Hey Brad, I was marginalizing Senator Paul's anti-government tirade as Tea Party-centric. Just FYI.
Greta comments as always, wab95. Thanks. I imagine that Sony will cave and accept the deal the other labels took. This is predicated on my belief that Apple will be willing to launch without Sony. Apple and Sony Music need each other to make this work, but Sony Music has a little more need than Apple.
daemon, technically a person could incorporate and accept work both outside and inside the U.S. and do exactly what Apple, Microsoft, Google, the oil companies, etc. do. It's a silly comparison on my part, of course. There's only so much one person can do. I am also in your camp about companies having responsibilities, both in a legal and ethical sense. But what you're talking is reshaping all corporate law. That's a worthy topic of conversation (IMO), but it's separate from whether or not Apple (et al) is evading taxes. They simply aren't. I imagine that Apple—perhaps more than any…
Brad, you know that mentioning facts is not rude. Saying that people who disagree with you don't understand policy and can't do math is. There's no need. As for offshore shell games, I think that there will continue to be every incentive on the planet for any and every company to play them. Again, it's a separate issue from the U.S. corporate tax rate. At least the U.S. corporate tax rate is a policy issue that can more or less be solved. As long as individual countries can pass their own laws, international tax avoidance will continue around the world.…
While I disagree with you on the good guy/bad guy arguments, Brad, I agree that the tax rate will either be lowered or another tax holiday will eventually be declared. Probably sooner, rather than later. I look forward with great interest to see what Tim Cook proposes. Apple may have the clout to spark some momentum for change. The current system is clearly flawed, irrespective of one's political leanings and philosophy on the nature of governance.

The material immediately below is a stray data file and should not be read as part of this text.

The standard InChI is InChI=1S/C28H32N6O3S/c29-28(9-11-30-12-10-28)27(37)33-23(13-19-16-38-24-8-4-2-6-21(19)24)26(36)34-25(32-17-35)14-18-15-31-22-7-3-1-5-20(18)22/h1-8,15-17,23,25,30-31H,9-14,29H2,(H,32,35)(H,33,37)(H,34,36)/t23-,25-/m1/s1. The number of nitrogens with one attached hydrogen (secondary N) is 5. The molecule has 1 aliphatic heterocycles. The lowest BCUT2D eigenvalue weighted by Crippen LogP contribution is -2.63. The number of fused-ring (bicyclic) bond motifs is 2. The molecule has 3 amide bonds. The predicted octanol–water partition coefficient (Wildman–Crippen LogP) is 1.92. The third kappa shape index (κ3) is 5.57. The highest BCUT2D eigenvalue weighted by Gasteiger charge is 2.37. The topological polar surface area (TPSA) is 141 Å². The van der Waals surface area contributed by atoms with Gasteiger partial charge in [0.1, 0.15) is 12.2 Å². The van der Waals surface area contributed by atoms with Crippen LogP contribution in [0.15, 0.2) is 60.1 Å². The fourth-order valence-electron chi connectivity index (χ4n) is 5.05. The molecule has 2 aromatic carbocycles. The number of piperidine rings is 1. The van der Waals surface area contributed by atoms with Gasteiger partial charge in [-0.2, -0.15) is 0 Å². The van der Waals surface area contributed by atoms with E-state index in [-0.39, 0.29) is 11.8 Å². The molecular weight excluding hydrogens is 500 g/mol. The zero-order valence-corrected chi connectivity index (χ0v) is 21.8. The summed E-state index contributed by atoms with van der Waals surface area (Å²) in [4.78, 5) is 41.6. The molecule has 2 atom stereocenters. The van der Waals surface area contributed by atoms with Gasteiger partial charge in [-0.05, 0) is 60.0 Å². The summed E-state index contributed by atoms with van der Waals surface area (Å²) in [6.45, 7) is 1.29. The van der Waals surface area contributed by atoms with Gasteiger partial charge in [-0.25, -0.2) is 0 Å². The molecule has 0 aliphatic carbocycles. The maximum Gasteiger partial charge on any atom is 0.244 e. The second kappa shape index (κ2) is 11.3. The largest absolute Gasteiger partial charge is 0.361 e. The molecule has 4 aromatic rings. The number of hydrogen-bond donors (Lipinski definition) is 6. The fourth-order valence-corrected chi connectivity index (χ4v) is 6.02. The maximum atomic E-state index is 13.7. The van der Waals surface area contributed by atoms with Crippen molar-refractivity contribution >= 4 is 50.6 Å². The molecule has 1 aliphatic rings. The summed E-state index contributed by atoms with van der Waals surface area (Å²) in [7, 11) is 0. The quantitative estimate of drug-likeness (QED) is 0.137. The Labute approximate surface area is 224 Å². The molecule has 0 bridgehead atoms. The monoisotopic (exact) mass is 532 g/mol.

daemon, perhaps this will help. As noted above, U.S. multinationals are not required to repatriate their foreign profits. When and if they do so, they must pay taxes on it. Until then, no taxes are owed. You can't evade what you don't owe, and thus no laws are being broken. Indeed, they are being followed to the letter. Brad, I disagree with you about the attorneys and accountants being put out of work by scrapping the corporate income tax. The shell game being played outside the U.S. will continue to be played. That's a separate issue from keeping the money…
It's a night and day difference. At issue is the practice of keeping profits offshore because the current law says that income tax is owed on those profits when it is repatriated to the U.S. Avoid the repatriation and avoid the taxes, but the taxes are still due when and if the money is repatriated. Apple (and the other companies that do this) hasn't evaded anything, they've merely put off the day when they must pay.
daemon, in what way are Apple's executives and board members (and all of the other company execs and boards that do the things Apple does) breaking the law? You may be confused about the differences between tax evasion and tax avoidance.
It's definitely a big, big download.
Most welcome, nealg.